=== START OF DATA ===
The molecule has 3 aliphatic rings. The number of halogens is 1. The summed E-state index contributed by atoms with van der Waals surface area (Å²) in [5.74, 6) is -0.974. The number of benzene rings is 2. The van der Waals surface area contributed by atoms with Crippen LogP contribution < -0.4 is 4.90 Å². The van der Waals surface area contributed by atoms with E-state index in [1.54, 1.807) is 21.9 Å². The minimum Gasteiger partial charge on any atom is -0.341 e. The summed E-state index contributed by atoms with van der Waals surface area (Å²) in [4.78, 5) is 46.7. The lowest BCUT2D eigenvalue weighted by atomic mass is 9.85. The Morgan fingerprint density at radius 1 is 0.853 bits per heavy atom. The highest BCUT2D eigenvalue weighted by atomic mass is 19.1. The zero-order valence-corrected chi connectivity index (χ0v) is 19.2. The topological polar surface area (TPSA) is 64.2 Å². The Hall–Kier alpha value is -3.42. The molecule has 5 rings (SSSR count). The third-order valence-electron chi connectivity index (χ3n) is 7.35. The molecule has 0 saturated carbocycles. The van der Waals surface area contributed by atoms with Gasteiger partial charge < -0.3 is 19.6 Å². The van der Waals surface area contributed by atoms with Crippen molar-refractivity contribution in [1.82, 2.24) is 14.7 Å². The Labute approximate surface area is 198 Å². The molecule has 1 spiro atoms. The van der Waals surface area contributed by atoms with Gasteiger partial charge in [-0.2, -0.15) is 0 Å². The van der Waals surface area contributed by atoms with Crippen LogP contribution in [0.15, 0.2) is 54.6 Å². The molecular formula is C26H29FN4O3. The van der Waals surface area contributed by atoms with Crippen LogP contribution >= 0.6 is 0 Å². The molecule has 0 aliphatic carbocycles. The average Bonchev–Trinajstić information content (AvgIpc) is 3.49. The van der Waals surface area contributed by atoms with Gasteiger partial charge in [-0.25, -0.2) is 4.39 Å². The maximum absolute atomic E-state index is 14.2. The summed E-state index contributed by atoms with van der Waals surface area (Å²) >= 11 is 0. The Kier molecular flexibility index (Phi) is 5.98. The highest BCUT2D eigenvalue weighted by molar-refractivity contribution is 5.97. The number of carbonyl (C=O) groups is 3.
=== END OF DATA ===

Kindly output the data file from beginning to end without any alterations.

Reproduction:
The molecule has 3 aliphatic rings. The number of halogens is 1. The summed E-state index contributed by atoms with van der Waals surface area (Å²) in [5.74, 6) is -0.974. The number of benzene rings is 2. The van der Waals surface area contributed by atoms with Crippen LogP contribution < -0.4 is 4.90 Å². The van der Waals surface area contributed by atoms with E-state index in [1.54, 1.807) is 21.9 Å². The minimum Gasteiger partial charge on any atom is -0.341 e. The summed E-state index contributed by atoms with van der Waals surface area (Å²) in [4.78, 5) is 46.7. The lowest BCUT2D eigenvalue weighted by atomic mass is 9.85. The Morgan fingerprint density at radius 1 is 0.853 bits per heavy atom. The highest BCUT2D eigenvalue weighted by atomic mass is 19.1. The zero-order valence-corrected chi connectivity index (χ0v) is 19.2. The topological polar surface area (TPSA) is 64.2 Å². The Hall–Kier alpha value is -3.42. The molecule has 5 rings (SSSR count). The third-order valence-electron chi connectivity index (χ3n) is 7.35. The molecule has 0 saturated carbocycles. The van der Waals surface area contributed by atoms with Gasteiger partial charge < -0.3 is 19.6 Å². The van der Waals surface area contributed by atoms with Crippen molar-refractivity contribution in [1.82, 2.24) is 14.7 Å². The Labute approximate surface area is 198 Å². The molecule has 1 spiro atoms. The van der Waals surface area contributed by atoms with Gasteiger partial charge in [-0.2, -0.15) is 0 Å². The van der Waals surface area contributed by atoms with Crippen LogP contribution in [0.15, 0.2) is 54.6 Å². The molecular formula is C26H29FN4O3. The van der Waals surface area contributed by atoms with Crippen LogP contribution >= 0.6 is 0 Å². The molecule has 0 aliphatic carbocycles. The average Bonchev–Trinajstić information content (AvgIpc) is 3.49. The van der Waals surface area contributed by atoms with Gasteiger partial charge in [-0.25, -0.2) is 4.39 Å². The maximum absolute atomic E-state index is 14.2. The summed E-state index contributed by atoms with van der Waals surface area (Å²) >= 11 is 0. The Kier molecular flexibility index (Phi) is 5.98. The highest BCUT2D eigenvalue weighted by molar-refractivity contribution is 5.97. The number of carbonyl (C=O) groups is 3.